Advocacy group the Zero Emission Transportation Association disputed several key pieces of the final EIS. The group challenged the Postal Service's assertion that electric mail trucks would have a higher total cost of ownership, pointing to an independent analysis that suggested full electrification could save the agency $4.3 billion in lifetime costs compared with ICE vehicles.

The group also said the Postal Service underestimated the potential distance range for EVs, likely future gasoline prices and carbon dioxide emissions from a 90% ICE fleet. Also of note, the USPS estimated that the new ICE vehicles would only get 8.6-14.7 mpg compared with the 17 mpg of the 1988 Grumman vehicle in service now.

A bicameral group of 19 Congressional Democrats also protested the Postal Service plan. In a Feb. 4 letter to Postmaster General Louis DeJoy, they said the agency's proposed plans "have subverted both our [National Environmental Policy Act] regulations and our national and international climate and public health commitments."

If the Postal Service does not follow through on the EPA's recommendations, the lawmakers will "urge the Administration to take any strong steps available to it, in order to remedy these issues," the letter stated.

Postal Service response

On Feb. 6, the Postal Service issued a lengthy statement saying it was committed to working with stakeholders, including Congress and the EPA, as it implements its next-generation vehicle program. An agency spokesperson, however, declined to say whether the Postal Service might revisit parts of its final EIS and invite public comment on any changes.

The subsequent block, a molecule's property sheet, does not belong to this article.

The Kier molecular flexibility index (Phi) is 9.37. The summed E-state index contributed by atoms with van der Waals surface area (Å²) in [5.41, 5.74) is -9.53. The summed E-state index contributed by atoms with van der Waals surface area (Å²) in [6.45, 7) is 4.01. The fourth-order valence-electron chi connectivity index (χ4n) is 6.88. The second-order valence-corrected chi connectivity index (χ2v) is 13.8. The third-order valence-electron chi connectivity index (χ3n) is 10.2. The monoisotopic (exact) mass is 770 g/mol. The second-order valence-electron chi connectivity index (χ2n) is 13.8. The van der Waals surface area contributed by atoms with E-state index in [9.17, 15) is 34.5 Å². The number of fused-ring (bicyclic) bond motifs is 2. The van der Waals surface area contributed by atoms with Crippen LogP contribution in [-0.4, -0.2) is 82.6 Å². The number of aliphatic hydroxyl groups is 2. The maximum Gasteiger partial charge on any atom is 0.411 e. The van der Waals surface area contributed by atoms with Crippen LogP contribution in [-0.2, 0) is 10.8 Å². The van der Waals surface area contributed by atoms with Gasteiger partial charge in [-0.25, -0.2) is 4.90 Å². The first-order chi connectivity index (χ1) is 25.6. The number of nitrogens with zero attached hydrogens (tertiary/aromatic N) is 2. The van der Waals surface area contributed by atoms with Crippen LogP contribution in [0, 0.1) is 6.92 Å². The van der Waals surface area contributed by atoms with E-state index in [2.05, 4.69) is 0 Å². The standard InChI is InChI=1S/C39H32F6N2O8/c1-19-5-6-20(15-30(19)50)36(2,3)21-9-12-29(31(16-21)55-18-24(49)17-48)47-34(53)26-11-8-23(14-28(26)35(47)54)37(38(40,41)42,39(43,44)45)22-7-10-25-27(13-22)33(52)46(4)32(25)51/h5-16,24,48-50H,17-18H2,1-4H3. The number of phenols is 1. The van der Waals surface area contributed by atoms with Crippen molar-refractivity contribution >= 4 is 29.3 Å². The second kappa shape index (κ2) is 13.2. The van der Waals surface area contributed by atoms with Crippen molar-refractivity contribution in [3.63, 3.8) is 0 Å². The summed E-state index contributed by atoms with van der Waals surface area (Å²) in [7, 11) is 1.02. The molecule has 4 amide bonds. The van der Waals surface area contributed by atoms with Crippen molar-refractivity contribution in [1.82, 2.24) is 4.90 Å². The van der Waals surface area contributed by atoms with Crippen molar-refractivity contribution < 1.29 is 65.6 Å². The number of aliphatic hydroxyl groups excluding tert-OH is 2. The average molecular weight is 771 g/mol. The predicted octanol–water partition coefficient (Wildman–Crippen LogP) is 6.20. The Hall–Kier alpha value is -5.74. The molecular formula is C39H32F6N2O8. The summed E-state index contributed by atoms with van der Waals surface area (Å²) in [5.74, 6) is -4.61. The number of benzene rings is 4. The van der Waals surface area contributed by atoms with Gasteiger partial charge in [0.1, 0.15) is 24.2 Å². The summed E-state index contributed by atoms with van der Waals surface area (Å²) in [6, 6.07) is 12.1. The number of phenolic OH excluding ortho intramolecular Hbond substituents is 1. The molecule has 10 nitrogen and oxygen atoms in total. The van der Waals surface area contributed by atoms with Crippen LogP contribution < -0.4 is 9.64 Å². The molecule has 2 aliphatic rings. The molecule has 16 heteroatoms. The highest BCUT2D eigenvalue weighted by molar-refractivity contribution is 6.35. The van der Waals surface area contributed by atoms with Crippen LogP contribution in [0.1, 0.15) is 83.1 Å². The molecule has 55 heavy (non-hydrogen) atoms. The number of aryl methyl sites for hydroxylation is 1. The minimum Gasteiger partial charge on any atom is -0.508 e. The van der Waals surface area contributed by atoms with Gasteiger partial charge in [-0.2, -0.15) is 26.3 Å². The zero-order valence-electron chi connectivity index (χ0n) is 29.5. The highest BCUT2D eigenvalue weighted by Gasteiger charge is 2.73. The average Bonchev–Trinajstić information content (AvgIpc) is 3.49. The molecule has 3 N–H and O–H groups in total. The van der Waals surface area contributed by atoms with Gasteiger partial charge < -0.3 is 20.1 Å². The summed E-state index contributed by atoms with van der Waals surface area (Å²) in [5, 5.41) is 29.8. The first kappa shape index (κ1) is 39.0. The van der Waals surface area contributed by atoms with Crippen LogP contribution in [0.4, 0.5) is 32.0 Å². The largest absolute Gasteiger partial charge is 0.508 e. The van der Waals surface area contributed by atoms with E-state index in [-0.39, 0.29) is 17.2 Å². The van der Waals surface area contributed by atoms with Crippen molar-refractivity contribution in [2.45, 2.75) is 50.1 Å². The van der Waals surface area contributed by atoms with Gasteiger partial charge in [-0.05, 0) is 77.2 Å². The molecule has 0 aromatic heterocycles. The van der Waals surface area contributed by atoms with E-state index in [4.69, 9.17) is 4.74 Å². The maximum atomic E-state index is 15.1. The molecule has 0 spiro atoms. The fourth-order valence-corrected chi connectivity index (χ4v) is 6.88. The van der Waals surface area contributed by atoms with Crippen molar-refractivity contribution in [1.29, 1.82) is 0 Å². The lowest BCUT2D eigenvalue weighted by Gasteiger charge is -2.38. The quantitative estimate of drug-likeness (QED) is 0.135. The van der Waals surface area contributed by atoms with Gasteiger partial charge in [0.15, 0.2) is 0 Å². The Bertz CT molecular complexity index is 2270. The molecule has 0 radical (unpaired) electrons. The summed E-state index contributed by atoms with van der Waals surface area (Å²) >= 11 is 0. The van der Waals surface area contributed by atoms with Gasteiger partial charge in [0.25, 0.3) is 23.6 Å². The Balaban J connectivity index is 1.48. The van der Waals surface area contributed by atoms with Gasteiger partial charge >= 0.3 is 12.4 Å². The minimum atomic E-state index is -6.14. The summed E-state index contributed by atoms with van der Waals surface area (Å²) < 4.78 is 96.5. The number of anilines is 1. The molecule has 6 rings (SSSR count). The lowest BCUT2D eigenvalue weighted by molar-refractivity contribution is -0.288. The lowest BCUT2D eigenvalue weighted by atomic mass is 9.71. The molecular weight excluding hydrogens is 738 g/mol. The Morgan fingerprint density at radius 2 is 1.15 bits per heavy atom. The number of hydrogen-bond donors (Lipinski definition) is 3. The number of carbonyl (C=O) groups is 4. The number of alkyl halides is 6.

"Given our large fiscal deficits and significant financial challenges, Congress is well aware of the additional resources that would be required if Congress would prefer the Postal Service to accelerate the electrification of our delivery vehicle fleet," DeJoy said in the statement.

The Postal Service also emphasized that its cost estimates for the vehicle program include the price of charging infrastructure at agency facilities rather than assuming the availability of public charging.

In fiscal year 2021, the Postal Service suffered a net loss of $4.9 billion despite a more than 5% increase in operating revenue, reflecting the agency's requirement to pre-fund employee retirement healthcare benefits. This week, the U.S. House of Representatives is considering legislation that would free the Postal Service of those pre-funding obligations, saving the agency about $46 billion over 10 years.

The bill does not contain funding to electrify the agency's vehicle fleet. But given the potential cost savings from switching to EVs, "we just don't think that USPS' claims that they're in a dire financial situation, and therefore can't afford to electrify, holds all that much water," Zero Emission Transportation Association spokesperson Connor Morgan said in an interview.

The Postal Service could have issued a record of decision on its proposal Feb. 6 and begun procuring vehicles, but the agency indicated it would wait until Feb. 14, according to Morgan. With that extra time, the Zero Emission Transportation Association is trying to garner more support from Congress and the administration to get the Postal Service to change course.

Electrifying the Postal Service's vehicles would "send such a clear market signal that the United States government is in favor of electrifying the federal fleet," Morgan said. "Those investments ... are going to galvanize the further expansion of electrifying the transportation system, which of course will have huge implications for utilities."